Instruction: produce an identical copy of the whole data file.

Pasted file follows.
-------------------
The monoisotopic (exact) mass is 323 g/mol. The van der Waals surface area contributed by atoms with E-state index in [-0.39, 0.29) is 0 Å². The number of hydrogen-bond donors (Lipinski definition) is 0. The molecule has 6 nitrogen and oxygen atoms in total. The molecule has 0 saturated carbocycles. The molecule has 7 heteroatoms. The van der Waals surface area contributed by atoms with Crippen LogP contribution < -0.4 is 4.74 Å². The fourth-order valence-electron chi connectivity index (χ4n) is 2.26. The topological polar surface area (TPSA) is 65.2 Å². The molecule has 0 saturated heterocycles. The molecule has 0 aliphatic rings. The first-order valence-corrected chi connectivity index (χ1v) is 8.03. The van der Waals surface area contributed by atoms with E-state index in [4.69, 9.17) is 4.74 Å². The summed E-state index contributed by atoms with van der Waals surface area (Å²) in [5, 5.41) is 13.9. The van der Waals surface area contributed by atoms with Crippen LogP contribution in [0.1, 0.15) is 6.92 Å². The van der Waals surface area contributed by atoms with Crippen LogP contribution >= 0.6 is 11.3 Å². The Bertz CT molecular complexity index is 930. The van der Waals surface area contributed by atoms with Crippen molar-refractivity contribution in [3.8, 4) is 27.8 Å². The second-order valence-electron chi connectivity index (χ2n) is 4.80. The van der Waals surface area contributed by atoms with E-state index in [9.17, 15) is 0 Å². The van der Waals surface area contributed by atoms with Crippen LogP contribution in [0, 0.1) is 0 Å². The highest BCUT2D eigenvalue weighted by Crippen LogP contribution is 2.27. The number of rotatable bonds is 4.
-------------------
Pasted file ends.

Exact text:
The monoisotopic (exact) mass is 323 g/mol. The van der Waals surface area contributed by atoms with E-state index in [-0.39, 0.29) is 0 Å². The number of hydrogen-bond donors (Lipinski definition) is 0. The molecule has 6 nitrogen and oxygen atoms in total. The molecule has 0 saturated carbocycles. The molecule has 7 heteroatoms. The van der Waals surface area contributed by atoms with Crippen LogP contribution < -0.4 is 4.74 Å². The fourth-order valence-electron chi connectivity index (χ4n) is 2.26. The topological polar surface area (TPSA) is 65.2 Å². The molecule has 0 saturated heterocycles. The molecule has 0 aliphatic rings. The first-order valence-corrected chi connectivity index (χ1v) is 8.03. The van der Waals surface area contributed by atoms with E-state index in [4.69, 9.17) is 4.74 Å². The summed E-state index contributed by atoms with van der Waals surface area (Å²) in [5, 5.41) is 13.9. The van der Waals surface area contributed by atoms with Crippen LogP contribution in [0.1, 0.15) is 6.92 Å². The van der Waals surface area contributed by atoms with Crippen LogP contribution >= 0.6 is 11.3 Å². The Bertz CT molecular complexity index is 930. The van der Waals surface area contributed by atoms with Crippen molar-refractivity contribution in [3.8, 4) is 27.8 Å². The second-order valence-electron chi connectivity index (χ2n) is 4.80. The van der Waals surface area contributed by atoms with E-state index in [9.17, 15) is 0 Å². The van der Waals surface area contributed by atoms with Crippen LogP contribution in [0, 0.1) is 0 Å². The highest BCUT2D eigenvalue weighted by Crippen LogP contribution is 2.27. The number of rotatable bonds is 4.